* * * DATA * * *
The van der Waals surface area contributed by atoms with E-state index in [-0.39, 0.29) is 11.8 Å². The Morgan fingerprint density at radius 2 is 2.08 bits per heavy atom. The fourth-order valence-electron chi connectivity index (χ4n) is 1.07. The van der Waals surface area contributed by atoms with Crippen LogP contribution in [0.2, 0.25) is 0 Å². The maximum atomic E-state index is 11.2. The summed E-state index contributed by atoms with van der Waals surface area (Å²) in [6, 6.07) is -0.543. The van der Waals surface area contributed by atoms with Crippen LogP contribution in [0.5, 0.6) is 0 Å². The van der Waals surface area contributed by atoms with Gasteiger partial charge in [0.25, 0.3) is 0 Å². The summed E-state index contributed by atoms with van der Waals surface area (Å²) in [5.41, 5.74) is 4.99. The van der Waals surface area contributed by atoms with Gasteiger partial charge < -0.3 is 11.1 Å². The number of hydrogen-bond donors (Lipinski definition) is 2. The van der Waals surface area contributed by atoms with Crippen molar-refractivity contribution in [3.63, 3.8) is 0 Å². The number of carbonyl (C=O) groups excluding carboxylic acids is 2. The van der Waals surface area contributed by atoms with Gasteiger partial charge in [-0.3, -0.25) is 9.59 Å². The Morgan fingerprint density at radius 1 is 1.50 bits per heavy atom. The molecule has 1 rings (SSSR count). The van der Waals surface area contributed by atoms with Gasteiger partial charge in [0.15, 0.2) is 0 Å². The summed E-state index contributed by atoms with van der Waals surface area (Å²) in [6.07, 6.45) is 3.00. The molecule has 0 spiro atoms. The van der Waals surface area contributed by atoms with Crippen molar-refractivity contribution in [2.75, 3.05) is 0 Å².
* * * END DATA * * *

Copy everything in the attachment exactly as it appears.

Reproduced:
The van der Waals surface area contributed by atoms with E-state index in [-0.39, 0.29) is 11.8 Å². The Morgan fingerprint density at radius 2 is 2.08 bits per heavy atom. The fourth-order valence-electron chi connectivity index (χ4n) is 1.07. The van der Waals surface area contributed by atoms with Crippen LogP contribution in [0.2, 0.25) is 0 Å². The maximum atomic E-state index is 11.2. The summed E-state index contributed by atoms with van der Waals surface area (Å²) in [6, 6.07) is -0.543. The van der Waals surface area contributed by atoms with Crippen LogP contribution in [0.5, 0.6) is 0 Å². The van der Waals surface area contributed by atoms with Gasteiger partial charge in [0.25, 0.3) is 0 Å². The summed E-state index contributed by atoms with van der Waals surface area (Å²) in [5.41, 5.74) is 4.99. The van der Waals surface area contributed by atoms with Gasteiger partial charge < -0.3 is 11.1 Å². The number of hydrogen-bond donors (Lipinski definition) is 2. The van der Waals surface area contributed by atoms with Crippen molar-refractivity contribution in [3.63, 3.8) is 0 Å². The number of carbonyl (C=O) groups excluding carboxylic acids is 2. The van der Waals surface area contributed by atoms with Gasteiger partial charge in [-0.3, -0.25) is 9.59 Å². The Morgan fingerprint density at radius 1 is 1.50 bits per heavy atom. The molecule has 1 rings (SSSR count). The van der Waals surface area contributed by atoms with Gasteiger partial charge in [0.15, 0.2) is 0 Å². The summed E-state index contributed by atoms with van der Waals surface area (Å²) in [6.07, 6.45) is 3.00. The molecule has 0 spiro atoms. The van der Waals surface area contributed by atoms with Crippen molar-refractivity contribution in [2.75, 3.05) is 0 Å².